Our original schemes of staying in Canada for as long as possible panned out in an inevitable issue with Rusty D. After parking the tiny house in the first row at the ski area, we drove Rusty into Nelson, only to have the 1991 brown Ford catch on fire. Two extinguishers later, plus an appearance by the local fire department and police squad, and Rusty was totaled. We learned we weren’t just “stuck” to the trees.
We also happened to be stranded in Canada, just fifty feet from the lift at Whitewater.

This kind of occurrence had happened once already in Silverton—a tiny house near epic skiing, with no vehicle to tow it away. Luckily, this time we’d fallen down the rabbit hole to Whitewater, a wonderland of sidecountry lines and charming characters—people who smile from ear to ear, yelp, and scream to their friends to come check out the little cabin on wheels.

The tiny house has made it home.

Looking up to Ymir peak from the parking lot as it takes in the last light of the day. Our tracks exiting the cuba chute on the left. Hope to make it back to wh20 to hit that face!


Pray for Powder and pick up a pair of OR mitts on the link below!

Outdoor Research- Sidecountry Sessions Episode 2


Link to VIDEO on Teton Gravity

Epic trip to the San Juans! Thanks for having us Silverton!

Words by Molly Baker
Silverton, Colorado is exactly the kind of place you want to spend the Yuletide season. Especially if you are a group of five ski bums living within 112 square feet—no shower and ski gear avalanching from every nook of space. The locals are blushingly generous, the streets caked white with snow, and the surrounding mountains a gift unlike anything that comes wrapped in waxy paper covered with Santas.

“People tour for miles and miles to get views like this,” said new friend and Silverton local Steve Mead.
“Here in Silverton we get to walk to the grocery store with these sights.”

Surrounded by peaks like The Grand Turk, at 13,160 feet, and Sultan Mountain, at 13, 368 feet, mountains towering thousands of feet above the town are the standard canvas. It’s precisely the kind of wall art we needed for the tiny house.
Looking out of any of the teensy windows, snow-covered goliaths fill every inch of glass.

Two weeks ago the Outdoor Research crew graced the San Juan Mountain town of Silverton and parked the tiny house at a secluded 9,138 feet after an intense drive over southern Colorado’s Molas Pass (intensified by a melted accelerator cable in a truck pulling a 5,000 pound trailer/house on wheels). The winding, icy mountain road ended abruptly in Silverton. Our planned five-day trip turned into over 14. At this point, we still don’t know our departure date. But, it has become apparent, there are worse places to get beached.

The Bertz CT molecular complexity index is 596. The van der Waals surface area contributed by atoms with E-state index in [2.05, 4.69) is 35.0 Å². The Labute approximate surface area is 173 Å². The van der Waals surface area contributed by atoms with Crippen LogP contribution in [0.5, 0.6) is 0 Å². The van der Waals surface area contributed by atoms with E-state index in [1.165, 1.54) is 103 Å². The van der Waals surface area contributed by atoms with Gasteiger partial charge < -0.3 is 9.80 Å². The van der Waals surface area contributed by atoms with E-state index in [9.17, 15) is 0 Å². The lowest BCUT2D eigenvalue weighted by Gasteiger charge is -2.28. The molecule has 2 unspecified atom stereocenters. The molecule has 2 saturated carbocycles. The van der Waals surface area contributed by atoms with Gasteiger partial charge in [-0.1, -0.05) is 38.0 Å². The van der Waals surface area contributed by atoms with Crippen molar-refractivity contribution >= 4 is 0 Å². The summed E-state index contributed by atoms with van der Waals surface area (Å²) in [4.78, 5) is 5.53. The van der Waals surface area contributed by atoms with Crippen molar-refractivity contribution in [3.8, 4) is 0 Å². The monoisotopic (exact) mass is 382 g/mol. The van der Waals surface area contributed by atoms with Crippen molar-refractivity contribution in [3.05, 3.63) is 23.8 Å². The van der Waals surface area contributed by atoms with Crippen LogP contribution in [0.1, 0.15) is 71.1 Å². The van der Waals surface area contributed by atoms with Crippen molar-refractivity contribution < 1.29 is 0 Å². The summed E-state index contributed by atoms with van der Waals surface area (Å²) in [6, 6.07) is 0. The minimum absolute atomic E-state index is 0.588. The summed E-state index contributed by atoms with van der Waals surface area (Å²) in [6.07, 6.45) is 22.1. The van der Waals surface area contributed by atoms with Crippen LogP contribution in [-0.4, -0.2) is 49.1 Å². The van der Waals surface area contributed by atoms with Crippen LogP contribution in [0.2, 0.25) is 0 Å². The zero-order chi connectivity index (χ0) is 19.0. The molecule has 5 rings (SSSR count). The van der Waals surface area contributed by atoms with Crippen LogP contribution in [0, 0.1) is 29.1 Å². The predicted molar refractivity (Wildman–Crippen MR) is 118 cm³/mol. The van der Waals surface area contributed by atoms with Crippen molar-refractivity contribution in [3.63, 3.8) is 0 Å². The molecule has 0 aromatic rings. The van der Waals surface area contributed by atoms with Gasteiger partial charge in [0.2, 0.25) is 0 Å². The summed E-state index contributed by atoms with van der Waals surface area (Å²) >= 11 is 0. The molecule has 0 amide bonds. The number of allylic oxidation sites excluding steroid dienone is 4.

Built in the late 1800s, Silverton never experienced a devastating fire like many mining towns in the West during that time. Many of the original buildings in the town are still standing (along with the secret underground tunnels from Main Street to the original Red Light District). There are two streets in the “business” district: Main and Blair Street. These days there isn’t much taking place. But, during the town’s glory days, Blair Street was the home to over 40 saloons and brothels. Today only a few shops are open. Blair is where the tiny house has lived for the past two weeks, just down from the town’s hostel and the Avalanche Café.

With a year-round population of 500, the mornings are quiet albeit the occasional snow machine or dog sled drive by. Waiting for the sun to turn up the valley furnace, we’ve woken up to many negative temperature days. But the tiny house has been toasty.

A few days up at Silverton Mountain and even more out in the San Juan backcountry, we’ve found rocks, the deepest facets we’ve ever skied, and challenging avalanche conditions with no patience for skier complacency. Every line feels like your running from the bank with bags of money only to evade the cops by chance. Maybe it’s just because we hail from places like Washington and Utah, but the snowpack makes you feel like you are getting away with something everyday.

Eventually we are going to need to escape Silverton, although being on a first name basis with the owners of the cafes, the guides at the mountain, and the ripping mountain folk that thrive in this place, is going to make that a difficult move. All we need is a biblical storm to hit Jackson, Tahoe, SLC, Whistler—somewhere. At this point it’s the Jet Stream, or the mechanic’s decision, if the tiny house ever leaves the San Juans.